After marriage when Shenaya was nine months pregnant, she came to her mother's place in Mankhurd in Mumbai. During that time her husband passed away back home and her husband's family didn't inform Pinky about his death for six months. She only got to know when she went back to his family after pregnancy.


Her mother bought her back and then both of them started working together. One day at work, she fell in love with one Bengali boy, who was the son of another commercially sexually exploited woman. The entire family was in the same trade. They soon got married but her dreams were short-lived and shattered soon.


After marriage, her husband sold her in the Ghatkopar Red Light Area and started beating her to do the same business which his mother and other family were doing. She had no choice left - by then she had her first son, her mother met with an accident and became handicapped and there was no other source of income for them. On the one side the pressure and constant beating from her husband and the situation where the family will starve on the other end, Shenaya was forced to be exploited in this red-light area for commercial sex.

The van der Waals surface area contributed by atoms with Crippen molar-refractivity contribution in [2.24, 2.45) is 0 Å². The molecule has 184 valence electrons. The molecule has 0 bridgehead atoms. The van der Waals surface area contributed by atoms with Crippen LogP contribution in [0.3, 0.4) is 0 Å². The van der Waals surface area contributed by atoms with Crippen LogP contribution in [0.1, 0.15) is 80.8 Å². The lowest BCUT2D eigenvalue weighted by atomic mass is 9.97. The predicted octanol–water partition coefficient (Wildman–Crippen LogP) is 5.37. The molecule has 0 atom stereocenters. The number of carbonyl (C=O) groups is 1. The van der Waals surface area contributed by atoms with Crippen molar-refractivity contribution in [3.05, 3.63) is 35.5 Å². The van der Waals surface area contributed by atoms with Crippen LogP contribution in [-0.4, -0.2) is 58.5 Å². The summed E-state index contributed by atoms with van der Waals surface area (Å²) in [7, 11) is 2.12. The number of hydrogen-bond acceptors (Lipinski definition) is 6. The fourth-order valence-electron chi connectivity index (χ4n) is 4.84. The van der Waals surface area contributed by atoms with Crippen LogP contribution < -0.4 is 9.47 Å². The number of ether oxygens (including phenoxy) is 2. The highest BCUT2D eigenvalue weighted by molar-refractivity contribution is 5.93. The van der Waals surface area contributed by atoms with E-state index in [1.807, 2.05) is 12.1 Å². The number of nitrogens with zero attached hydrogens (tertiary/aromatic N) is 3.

Her second husband died in 2015, leaving behind two children. Now she has kept two of her children in two different hostels, the older son is now 14 years old.


I am tired of taking all the responsibilities of having to care for my mother, son, and brother. I feel very stressed out as I feel that I don't have any respect in society. Some of the areas I struggle with are, when I face stigma from a society where people treat me like I am untouchable; when the police come on raids, I have to run hide and protect myself like I am doing something wrong; when people from my village come to the area, I have to hide for two hours or more somewhere and then go home wearing a Burqa or else news will spread about my profession and make it unbearable to live there for my parents & family. I feel like I need some peace in my life. I think it's time to stop running and live with freedom and dignity. That's why I expressed my desire to the Purnata staff that I want to move on in my life and find some other option to earn money.


I have an interest in driving but whatever training or job I get, I'm willing to live a life of dignity and live free. After all, money is not everything in life.